With safeguards against terrorists and disasters capturing the public’s attention, California is faced with a vexing conundrum: What is the best way to secure the state?
One piece of this debate, the political piece involving the relationship between two state agencies, is being joined in the Capitol.
Ten days ago, Assemblyman Pedro Nava, the presumptive leader of the Legislature’s committee on emergency preparedness and security, proposed a tersely worded bill that would take California’s Office of Homeland Security and place it inside the Office of Emergency Services. Nava’s AB 38 would make OHS a division of OES. It is the culmination of at least two years of intense Capitol discussion about the chain of command in California’s ability to withstand a terrorist attack, and it reflects in part Nava’s experiences during the January of 2005 La Conchita mudslide disaster in his Santa Barbara-area district.
“They should only be together when there is a clearly defined line of authority so that there is no mystery as to who is accountable or responsible for whatever their job is,” Nava said. Nava, the vice chairman of the Joint Committee on Emergency Services and Homeland Security, is likely to take charge of the committee by the end of the year in a regularly scheduled leadership change. His bill is known as a “spot bill,” which means it will serve as a basis for the Legislature’s debate on the issue, but is all but certain to be rewritten as it wends through the Legislature’s committees. Whatever the decision on this bill, the bottom line is that terrorism protection is a discussion that will be on the table in 2007,” added one Capitol expert familiar with the issue.
Gov. Arnold Schwarzenegger’s administration, in its 2005-06 budget, urged that the OHS be made a stand-alone agency, rooted in state statute and with a separate command chain that included some police powers, such as the right to issue search warrants and an exemption from the state’s Administrative Procedures Act. That drew a rebuke from the Legislature’s nonpartisan fiscal analyst, Elizabeth Hill, who said lawmakers should reject the governor’s attempt to set up OHS through the budget bill, rather than through a policy bill that would entail public hearings and scrutiny.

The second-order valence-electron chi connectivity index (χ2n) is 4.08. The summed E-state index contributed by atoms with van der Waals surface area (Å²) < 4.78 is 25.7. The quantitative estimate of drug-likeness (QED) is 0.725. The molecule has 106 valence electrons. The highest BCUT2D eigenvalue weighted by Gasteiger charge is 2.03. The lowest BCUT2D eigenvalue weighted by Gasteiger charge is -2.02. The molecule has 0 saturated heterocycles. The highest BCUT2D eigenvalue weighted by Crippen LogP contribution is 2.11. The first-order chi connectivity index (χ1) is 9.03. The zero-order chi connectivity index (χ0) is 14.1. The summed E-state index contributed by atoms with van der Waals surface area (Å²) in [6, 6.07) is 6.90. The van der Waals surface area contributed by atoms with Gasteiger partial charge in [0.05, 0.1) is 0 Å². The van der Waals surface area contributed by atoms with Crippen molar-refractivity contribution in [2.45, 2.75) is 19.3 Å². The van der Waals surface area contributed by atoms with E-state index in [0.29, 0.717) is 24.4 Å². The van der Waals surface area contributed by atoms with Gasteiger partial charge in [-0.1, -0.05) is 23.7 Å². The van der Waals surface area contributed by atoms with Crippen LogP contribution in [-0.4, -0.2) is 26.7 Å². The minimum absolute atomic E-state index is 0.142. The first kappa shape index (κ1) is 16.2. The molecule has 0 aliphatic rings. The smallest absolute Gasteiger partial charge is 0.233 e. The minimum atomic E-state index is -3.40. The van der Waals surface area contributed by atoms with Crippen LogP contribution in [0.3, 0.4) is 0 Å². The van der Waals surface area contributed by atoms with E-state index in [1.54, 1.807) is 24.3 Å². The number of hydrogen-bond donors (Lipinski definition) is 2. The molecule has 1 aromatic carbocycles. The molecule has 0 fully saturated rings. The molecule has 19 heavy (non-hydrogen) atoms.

Some Democrats, concerned that the administration apparently tried to sneak the proposal through by burying it deep in a budget trailer bill, heeded that advice: The attempt died, and the OHS hastily withdrew the plan.
OES, for its part, seeks cooperation with OHS. “What’s important is that there is a system in place right now for people to know that we can respond to major emergencies in California, and any way we can to make it better, we will look forward to working with all parties,” said Frank McCarton, OES’ chief deputy director.
OHS, too, favors a cooperative posture. “OES has always been and presumably will continue to be the lead state agency in terms of disaster response. Our No. 1 function at OHS is to work to prevent terrorism in the state of California, and we do that in a variety of ways. That has always been the case, and we don’t see that there is any confusion about that,” said OHS spokesman Chris Bertelli.
OHS is processing some $30 million a month in anti-terrorism related grants, Bertelli added.
Any plan to merge the two offices must be heard by the Governmental Organization committees. “I think Nava and others have recognized that Homeland Security was kind of carved out in state government without a lot of foresight,” noted Sen. Dean Florez, D-Shafter, chairman of Senate GO.
The governor’s 2006-07 budget again proposes a stand-alone OHS, but so far that plan has not sparked much enthusiasm. Hill earlier had not taken a position on whether OHS should be a separate entity. But this year, her office recommended flatly that OHS should be part of OES. “The OHS and the OES have overlapping activities and need to work closely together. The OHS should be established as a division within OES.” She also said lawmakers need to define OHS’ duties and write them into a statute–something that Davis’ executive order did not do.